Coming into week one, few games were more highly anticipated than Chip Kelly‘s debut with the UCLA Bruins, a game that ultimately marked Kelly’s long-awaited return to college football. When we last saw Kelly in the college ranks, he took the league by storm with his high speed, up-tempo offensive attack–a strategy that ultimately propelled his Oregon Ducks to the National Championship Game in 2009.
After four wildly successful years at Oregon, Kelly decided to try his hand at the NFL, which led to mixed results. And now, six years after Kelly left the Ducks, we finally get to see him roaming the sidelines at the college level once again.
But a lot has changed since those Oregon days. The high speed, no huddle, option offense that Kelly became famous for at Oregon is no longer so revolutionary or novel. In fact, in many ways, it has become the standard base offense run at the college level.
This led many to wonder… what would Kelly’s new offense look like? What, if any, new tricks did he have up his sleeve? How would he fare in an environment that has largely become accustomed to his preferred style of offense? These were the questions that were tugging at the college football world coming into this game.
Unfortunately, things did not go too well for UCLA’s 2018 home debut. The game revealed a very young and inexperienced team that simply struggled to execute and be on the same page.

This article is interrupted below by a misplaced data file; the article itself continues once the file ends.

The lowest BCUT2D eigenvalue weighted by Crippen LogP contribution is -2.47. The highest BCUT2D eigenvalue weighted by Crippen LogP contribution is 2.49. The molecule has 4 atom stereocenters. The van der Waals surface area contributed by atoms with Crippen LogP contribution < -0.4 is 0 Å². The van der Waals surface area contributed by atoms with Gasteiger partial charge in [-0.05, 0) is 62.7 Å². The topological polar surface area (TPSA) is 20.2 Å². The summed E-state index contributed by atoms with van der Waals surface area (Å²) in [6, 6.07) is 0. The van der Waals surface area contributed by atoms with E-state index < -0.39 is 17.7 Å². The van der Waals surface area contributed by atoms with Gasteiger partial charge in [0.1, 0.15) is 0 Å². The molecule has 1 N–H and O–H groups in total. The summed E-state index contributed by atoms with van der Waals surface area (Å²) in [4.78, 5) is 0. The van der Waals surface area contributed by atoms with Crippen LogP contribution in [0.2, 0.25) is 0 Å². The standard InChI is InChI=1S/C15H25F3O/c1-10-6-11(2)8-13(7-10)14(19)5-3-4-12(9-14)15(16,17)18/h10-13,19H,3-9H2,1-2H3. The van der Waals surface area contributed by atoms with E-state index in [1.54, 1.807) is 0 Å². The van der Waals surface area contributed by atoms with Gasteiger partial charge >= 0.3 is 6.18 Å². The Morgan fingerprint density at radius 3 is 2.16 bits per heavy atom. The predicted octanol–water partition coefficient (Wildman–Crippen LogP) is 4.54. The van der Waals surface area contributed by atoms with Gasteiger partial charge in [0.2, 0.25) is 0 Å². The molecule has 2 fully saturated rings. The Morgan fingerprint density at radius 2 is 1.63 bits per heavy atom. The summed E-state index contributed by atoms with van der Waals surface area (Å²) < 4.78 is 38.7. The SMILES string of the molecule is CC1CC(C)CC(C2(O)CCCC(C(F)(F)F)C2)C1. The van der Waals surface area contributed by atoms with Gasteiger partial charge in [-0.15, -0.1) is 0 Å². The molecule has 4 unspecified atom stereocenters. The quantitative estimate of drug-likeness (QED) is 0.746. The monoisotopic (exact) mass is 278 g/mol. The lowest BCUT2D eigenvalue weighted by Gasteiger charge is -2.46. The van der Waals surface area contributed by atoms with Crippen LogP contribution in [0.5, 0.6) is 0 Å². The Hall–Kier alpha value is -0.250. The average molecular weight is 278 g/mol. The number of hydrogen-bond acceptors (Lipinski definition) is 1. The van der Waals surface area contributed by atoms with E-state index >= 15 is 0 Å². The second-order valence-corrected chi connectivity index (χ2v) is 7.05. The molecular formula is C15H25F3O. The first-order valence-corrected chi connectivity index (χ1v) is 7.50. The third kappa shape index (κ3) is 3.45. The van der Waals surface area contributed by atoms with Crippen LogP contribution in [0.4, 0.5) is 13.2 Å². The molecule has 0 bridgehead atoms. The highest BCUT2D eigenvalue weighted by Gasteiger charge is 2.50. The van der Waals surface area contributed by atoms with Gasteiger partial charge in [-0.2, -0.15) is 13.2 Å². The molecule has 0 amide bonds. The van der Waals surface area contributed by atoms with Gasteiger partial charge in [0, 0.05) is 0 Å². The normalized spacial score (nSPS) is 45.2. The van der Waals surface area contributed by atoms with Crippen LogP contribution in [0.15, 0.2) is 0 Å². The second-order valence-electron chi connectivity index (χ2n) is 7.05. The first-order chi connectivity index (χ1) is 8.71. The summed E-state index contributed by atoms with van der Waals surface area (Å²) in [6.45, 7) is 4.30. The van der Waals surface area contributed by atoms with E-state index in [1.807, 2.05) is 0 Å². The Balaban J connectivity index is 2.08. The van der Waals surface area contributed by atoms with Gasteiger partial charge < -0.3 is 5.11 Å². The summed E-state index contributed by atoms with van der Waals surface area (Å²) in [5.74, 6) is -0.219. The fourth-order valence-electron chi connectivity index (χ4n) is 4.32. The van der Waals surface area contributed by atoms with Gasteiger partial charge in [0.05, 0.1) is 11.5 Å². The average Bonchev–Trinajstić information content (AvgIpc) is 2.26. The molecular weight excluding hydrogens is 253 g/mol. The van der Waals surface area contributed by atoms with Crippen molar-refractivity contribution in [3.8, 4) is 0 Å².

UCLA fell 26-17 to the Cincinnati Bearcats, and while they were very much in it until the end, this could very well have been the easiest opponent UCLA will face all year. The schedule does not do them any favors and if UCLA continues to struggle the way they did, this could be a very long year.
Many were surprised to hear Kelly announce former Michigan Wolverines quarterback and grad transfer Wilton Speight as the starting quarterback. More of a traditional pocket passer, Speight really didn’t seem to fit the Kelly quarterback profile. But while it’s certainly possible that Kelly has adjusted his offense to function with pocket passers (as he did in the NFL), it’s most likely that Kelly simply needed an experienced body at the position.
After Speight left the game to injury in the 2nd quarter, UCLA struggled to move the ball. The replacement quarterback, rookie Dorian Thompson-Robinson, was clearly overwhelmed. The timing in the passing game just simply wasn’t there.
As for the offense as a whole, Kelly ran a pretty vanilla scheme. The majority of snaps came out of shotgun or pistol, alternating between two and three wide receivers. A pre-snap motion was not used. Most passes were quick, short throws, and runs generally consisted of inside zone plays.
We occasionally saw the sweep with pull blockers (a Kelly favorite), but Kelly was likely hesitant to call it with the struggles the offensive line was having. The Bruins certainly ran no-huddle tempo as their base offense, but it didn’t really feel like an effort to go as fast as possible as we’ve seen with Kelly in the past.
It’s clear that before Kelly can get too creative from a schematic or tempo standpoint, the offense just needs to be able to execute basic concepts. Right now, they are not at that point.